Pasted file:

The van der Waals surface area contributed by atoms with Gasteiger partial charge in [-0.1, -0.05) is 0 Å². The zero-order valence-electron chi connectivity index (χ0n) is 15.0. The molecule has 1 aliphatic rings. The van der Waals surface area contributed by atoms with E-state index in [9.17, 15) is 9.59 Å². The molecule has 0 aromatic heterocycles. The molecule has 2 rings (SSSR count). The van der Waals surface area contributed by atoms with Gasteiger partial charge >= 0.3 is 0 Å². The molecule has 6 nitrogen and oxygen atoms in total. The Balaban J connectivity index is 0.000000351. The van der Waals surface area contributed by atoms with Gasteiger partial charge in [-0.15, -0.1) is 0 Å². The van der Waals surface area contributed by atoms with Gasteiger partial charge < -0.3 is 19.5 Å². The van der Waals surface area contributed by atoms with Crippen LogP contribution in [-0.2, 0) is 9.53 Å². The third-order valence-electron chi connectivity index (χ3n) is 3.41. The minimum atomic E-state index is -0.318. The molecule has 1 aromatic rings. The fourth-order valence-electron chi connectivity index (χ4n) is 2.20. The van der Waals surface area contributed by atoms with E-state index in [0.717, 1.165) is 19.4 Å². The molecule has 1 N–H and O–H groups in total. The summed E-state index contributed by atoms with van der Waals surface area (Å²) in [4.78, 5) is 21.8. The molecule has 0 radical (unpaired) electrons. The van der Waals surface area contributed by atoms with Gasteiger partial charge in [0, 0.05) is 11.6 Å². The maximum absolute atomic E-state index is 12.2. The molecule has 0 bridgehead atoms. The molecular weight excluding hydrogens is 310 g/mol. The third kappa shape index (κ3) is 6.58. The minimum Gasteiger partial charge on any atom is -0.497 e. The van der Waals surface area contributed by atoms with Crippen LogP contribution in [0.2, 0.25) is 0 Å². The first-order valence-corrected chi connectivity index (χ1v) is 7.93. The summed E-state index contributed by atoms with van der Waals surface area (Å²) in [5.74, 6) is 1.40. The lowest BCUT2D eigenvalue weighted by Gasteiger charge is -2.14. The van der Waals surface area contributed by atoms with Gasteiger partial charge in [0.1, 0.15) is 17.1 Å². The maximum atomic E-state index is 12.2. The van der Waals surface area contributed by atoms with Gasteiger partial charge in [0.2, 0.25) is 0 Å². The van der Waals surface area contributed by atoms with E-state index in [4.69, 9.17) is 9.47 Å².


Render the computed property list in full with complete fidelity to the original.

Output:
The van der Waals surface area contributed by atoms with Gasteiger partial charge in [-0.1, -0.05) is 0 Å². The zero-order valence-electron chi connectivity index (χ0n) is 15.0. The molecule has 1 aliphatic rings. The van der Waals surface area contributed by atoms with E-state index in [9.17, 15) is 9.59 Å². The molecule has 0 aromatic heterocycles. The molecule has 2 rings (SSSR count). The van der Waals surface area contributed by atoms with Gasteiger partial charge >= 0.3 is 0 Å². The molecule has 6 nitrogen and oxygen atoms in total. The Balaban J connectivity index is 0.000000351. The van der Waals surface area contributed by atoms with Gasteiger partial charge in [-0.15, -0.1) is 0 Å². The van der Waals surface area contributed by atoms with Gasteiger partial charge < -0.3 is 19.5 Å². The van der Waals surface area contributed by atoms with Crippen LogP contribution in [-0.2, 0) is 9.53 Å². The third-order valence-electron chi connectivity index (χ3n) is 3.41. The minimum atomic E-state index is -0.318. The molecule has 1 aromatic rings. The fourth-order valence-electron chi connectivity index (χ4n) is 2.20. The van der Waals surface area contributed by atoms with E-state index in [0.717, 1.165) is 19.4 Å². The molecule has 1 N–H and O–H groups in total. The summed E-state index contributed by atoms with van der Waals surface area (Å²) in [4.78, 5) is 21.8. The molecule has 0 radical (unpaired) electrons. The van der Waals surface area contributed by atoms with Gasteiger partial charge in [0, 0.05) is 11.6 Å². The maximum absolute atomic E-state index is 12.2. The molecule has 0 bridgehead atoms. The molecular weight excluding hydrogens is 310 g/mol. The third kappa shape index (κ3) is 6.58. The minimum Gasteiger partial charge on any atom is -0.497 e. The van der Waals surface area contributed by atoms with Crippen LogP contribution in [0.2, 0.25) is 0 Å². The first-order valence-corrected chi connectivity index (χ1v) is 7.93. The summed E-state index contributed by atoms with van der Waals surface area (Å²) in [5.74, 6) is 1.40. The lowest BCUT2D eigenvalue weighted by Gasteiger charge is -2.14. The van der Waals surface area contributed by atoms with Gasteiger partial charge in [0.1, 0.15) is 17.1 Å². The maximum atomic E-state index is 12.2. The van der Waals surface area contributed by atoms with Gasteiger partial charge in [0.2, 0.25) is 0 Å². The van der Waals surface area contributed by atoms with E-state index in [4.69, 9.17) is 9.47 Å².